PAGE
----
“For evangelists, Paul asks for opportunities to proclaim the gospel clearly (verses 3-4). But he doesn’t suggest the Colossians pray as much for themselves. Rather, evangelistic believers are to pray for the evangelists’ ministry, to be wise in their conduct toward outsiders, and to look for opportunities to answer outsiders’ questions when they arise (verses 2, 5-6).”

So in the mind of Frost, God uses those called to an evangelism role in the church to be vocal, traveling ministers of the gospel. The rest are to be wise in their conduct and ready to answer the questions of those around them who are not walking with Christ. That is where Frost comes up with the name of the book: Surprise the World. The actions of first-century Christ-followers was genuinely surprising to all who encountered them. It was their actions, rhythms, and habits that led into conversations.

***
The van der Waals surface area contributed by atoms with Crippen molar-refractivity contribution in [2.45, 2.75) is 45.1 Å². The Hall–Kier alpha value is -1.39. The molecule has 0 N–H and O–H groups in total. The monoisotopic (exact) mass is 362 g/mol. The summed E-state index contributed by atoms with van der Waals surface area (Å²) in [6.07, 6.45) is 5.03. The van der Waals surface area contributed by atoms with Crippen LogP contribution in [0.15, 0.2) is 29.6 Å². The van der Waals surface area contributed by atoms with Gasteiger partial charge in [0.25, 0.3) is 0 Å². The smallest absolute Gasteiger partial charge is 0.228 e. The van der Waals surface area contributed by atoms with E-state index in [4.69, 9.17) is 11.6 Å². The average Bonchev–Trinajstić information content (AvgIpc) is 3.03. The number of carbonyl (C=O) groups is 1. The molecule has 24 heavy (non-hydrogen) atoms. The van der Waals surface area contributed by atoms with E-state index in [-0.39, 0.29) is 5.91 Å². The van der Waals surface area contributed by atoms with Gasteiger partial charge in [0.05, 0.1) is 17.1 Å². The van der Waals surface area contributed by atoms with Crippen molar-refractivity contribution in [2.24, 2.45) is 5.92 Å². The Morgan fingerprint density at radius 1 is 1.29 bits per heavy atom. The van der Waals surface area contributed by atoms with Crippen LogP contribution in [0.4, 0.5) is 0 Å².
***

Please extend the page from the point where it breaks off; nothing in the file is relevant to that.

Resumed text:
Some of us are gifted orators and apologists, whom God can use to have on the spot conversations with non-believers about the good news of His Son.

The majority of us however, are to surprise the world around us with the rhythms, habits, and actions that we take. When this happens, we can vocalize why we do what we do. Here’s where we as Christians get it wrong. If we’re honest, few of our habits are affected by our belief in the gospel.

Frost puts it like this:

“If we’re trying to live questionable lives, then cutting the lawn, saying hi to the neighbors, washing our car, walking the dog, and driving to the office every day is hardly an intriguing lifestyle.”

Living the American dream with a bi-weekly church attendance and occasional Bible reading is not living in such a way that surprises the world. We’re no different than our neighbors who believe in morality if that’s the case.